A Lot or a Little?
What you will—and won't—find in this movie.
Inner strength can be stronger than past or present difficulties. Change creates consequences. It's important to keep your promises, especially when you've made them to vulnerable people. Sports are depicted as a positive outlet for teens, offering opportunities for leadership, teamwork, providing hope and increased self-esteem.
Positive Role Models
Russ fights for his students' well-being; he makes mistakes in how he talks to and interacts with them but learns from his errors (eventually), apologizes, strives to do better and respect them and their culture. Russ, who's a would-be White savior character, learns that he has a lot to learn about a culture and community he thinks needs "fixing." Other characters point out his shortcomings and lack of understanding ("this is not about you!") and help him learn to see other points of view. Teens face serious challenges but eventually thrive through collaboration, teamwork. One teen boy empathizes with his abusive father because he knows his dad was also a victim of abuse when he was forced to attend a residential school.
A lacrosse team of Canadian Inuit teens is coached by a White outsider (Russ) who thinks he can improve and "fix" them and their community, which falls into White savior territory. The onus frustratingly falls on Inuit teens and elders to patiently teach this arrogant teacher. But film eventually shows how Russ needs to respect and understand a culture he isn't familiar with in order to succeed. Offers an introduction to some Inuit customs and empathetically portrays generational trauma left by colonialism, specifically by Canadian government's racist residential schools program, which ended in 1947. Non-stereotypical examples include a female student who joins the otherwise all-male lacrosse team; a teen boy who cares tenderly for his little brother; and another teen -- called "fat" by her thinner sister -- proving to be an integral member of the team. Behind the camera, more than 91% of the cast and more than 33% of the crew identified as Inuit or Indigenous.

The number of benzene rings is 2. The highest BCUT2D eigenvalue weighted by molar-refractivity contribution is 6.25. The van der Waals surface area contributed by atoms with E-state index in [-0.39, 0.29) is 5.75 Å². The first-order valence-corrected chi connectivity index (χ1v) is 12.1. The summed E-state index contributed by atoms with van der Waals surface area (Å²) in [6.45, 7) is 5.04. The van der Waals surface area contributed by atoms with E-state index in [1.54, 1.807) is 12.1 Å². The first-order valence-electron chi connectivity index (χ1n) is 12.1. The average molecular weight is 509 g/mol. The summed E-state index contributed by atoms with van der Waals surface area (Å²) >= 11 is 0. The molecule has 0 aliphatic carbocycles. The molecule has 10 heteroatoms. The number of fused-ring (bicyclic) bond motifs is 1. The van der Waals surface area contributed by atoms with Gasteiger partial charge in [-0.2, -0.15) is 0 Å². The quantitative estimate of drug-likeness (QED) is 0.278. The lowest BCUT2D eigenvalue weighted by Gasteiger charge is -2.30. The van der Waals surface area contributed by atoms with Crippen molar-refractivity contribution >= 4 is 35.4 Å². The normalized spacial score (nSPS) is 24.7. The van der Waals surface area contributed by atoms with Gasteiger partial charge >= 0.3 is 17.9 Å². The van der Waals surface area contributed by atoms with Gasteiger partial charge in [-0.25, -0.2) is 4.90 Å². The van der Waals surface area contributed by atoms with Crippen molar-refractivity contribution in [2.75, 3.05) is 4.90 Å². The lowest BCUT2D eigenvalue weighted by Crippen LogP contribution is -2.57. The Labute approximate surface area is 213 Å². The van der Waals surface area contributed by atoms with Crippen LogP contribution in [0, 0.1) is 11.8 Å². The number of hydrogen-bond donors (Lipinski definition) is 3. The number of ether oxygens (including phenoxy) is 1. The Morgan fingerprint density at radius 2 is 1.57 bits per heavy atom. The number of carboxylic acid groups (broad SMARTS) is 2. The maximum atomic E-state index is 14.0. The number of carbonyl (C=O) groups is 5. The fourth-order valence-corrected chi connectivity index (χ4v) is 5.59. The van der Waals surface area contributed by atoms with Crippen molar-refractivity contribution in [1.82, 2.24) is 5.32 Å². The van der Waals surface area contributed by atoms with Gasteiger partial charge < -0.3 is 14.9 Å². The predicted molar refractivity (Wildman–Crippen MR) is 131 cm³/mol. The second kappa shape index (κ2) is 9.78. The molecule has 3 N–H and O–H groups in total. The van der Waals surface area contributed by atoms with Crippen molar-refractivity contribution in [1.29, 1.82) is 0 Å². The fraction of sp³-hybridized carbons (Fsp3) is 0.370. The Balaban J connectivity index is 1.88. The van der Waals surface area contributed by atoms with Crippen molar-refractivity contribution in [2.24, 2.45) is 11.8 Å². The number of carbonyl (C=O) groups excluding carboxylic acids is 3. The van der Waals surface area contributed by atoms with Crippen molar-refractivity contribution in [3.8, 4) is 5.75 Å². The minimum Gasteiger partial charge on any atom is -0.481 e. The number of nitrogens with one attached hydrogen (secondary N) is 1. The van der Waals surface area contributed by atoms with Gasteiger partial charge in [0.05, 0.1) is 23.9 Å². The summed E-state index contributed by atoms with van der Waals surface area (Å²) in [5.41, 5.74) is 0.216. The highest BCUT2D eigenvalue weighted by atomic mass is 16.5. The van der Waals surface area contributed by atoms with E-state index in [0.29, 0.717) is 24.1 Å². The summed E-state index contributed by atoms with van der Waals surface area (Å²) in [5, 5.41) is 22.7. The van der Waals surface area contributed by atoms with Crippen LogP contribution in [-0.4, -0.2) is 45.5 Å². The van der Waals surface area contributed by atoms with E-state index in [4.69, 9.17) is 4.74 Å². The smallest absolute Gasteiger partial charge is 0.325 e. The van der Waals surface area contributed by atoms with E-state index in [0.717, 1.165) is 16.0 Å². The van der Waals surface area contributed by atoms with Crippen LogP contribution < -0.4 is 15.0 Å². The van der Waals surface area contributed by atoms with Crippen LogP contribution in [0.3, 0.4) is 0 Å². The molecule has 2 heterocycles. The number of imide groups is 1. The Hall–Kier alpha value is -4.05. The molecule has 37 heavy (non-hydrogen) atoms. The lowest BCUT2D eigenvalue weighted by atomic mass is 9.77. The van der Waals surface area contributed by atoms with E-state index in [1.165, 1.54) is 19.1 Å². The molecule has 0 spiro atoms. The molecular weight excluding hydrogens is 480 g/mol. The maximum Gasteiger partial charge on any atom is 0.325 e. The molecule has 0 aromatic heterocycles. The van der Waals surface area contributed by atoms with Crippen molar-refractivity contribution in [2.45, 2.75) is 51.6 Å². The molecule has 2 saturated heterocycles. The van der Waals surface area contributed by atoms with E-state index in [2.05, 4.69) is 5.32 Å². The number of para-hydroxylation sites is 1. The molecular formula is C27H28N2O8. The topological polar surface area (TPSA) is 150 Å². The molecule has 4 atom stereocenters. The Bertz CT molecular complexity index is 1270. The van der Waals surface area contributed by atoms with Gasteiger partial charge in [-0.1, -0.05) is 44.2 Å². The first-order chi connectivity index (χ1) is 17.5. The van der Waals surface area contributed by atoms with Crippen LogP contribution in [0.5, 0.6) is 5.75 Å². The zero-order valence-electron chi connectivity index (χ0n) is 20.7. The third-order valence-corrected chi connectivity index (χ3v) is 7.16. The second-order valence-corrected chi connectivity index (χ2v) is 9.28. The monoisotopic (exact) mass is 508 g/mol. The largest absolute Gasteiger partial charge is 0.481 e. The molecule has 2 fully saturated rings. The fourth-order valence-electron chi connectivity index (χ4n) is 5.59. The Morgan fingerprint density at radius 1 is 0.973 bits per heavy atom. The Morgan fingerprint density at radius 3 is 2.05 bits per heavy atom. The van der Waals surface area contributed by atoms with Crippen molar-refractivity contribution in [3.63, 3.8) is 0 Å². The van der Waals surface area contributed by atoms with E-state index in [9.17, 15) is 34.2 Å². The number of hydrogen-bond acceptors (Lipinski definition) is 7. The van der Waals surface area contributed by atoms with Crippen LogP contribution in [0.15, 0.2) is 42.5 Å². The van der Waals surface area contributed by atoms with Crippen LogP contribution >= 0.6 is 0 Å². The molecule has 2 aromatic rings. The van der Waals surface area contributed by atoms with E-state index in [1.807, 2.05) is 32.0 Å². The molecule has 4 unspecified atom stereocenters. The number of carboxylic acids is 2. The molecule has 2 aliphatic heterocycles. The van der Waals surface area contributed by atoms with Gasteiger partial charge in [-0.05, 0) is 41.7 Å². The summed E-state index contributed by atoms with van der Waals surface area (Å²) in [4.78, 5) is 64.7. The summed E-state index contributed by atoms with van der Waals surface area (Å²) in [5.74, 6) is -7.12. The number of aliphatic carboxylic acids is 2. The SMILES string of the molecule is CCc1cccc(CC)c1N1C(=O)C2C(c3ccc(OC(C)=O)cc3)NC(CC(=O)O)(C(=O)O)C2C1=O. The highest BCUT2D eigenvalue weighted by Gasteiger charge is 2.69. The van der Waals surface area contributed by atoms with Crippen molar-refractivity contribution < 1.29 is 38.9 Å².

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Violence & Scariness
Teen suicide. Several scenes of domestic violence: punches, bruises, blood. Fistfight. A teen punches an adult authority figure. Guns are seen in connection with hunting, and a bloody animal carcass is eaten. Arguments, yelling.
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Sex, Romance & Nudity
Two dating teens are affectionate.
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Strong language includes "ass," "crap," "retarded," "s--t," "hell," "a--hole," "crap," and several uses of "f--k." "Jesus" is used as an exclamation. Also insult language such as "fat," "lazy," "whiny babies," and various uses of "d--k."
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Drinking, Drugs & Smoking
Teens frequently drink hard liquor out of bottles; there are sometimes severe consequences but not always. Teens and kids smoke cigarettes, pot. Adults are seen passed out on several occasions, empty liquor bottles nearby. An adult is seen drinking while driving and offers a justification.
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Parents Need to Know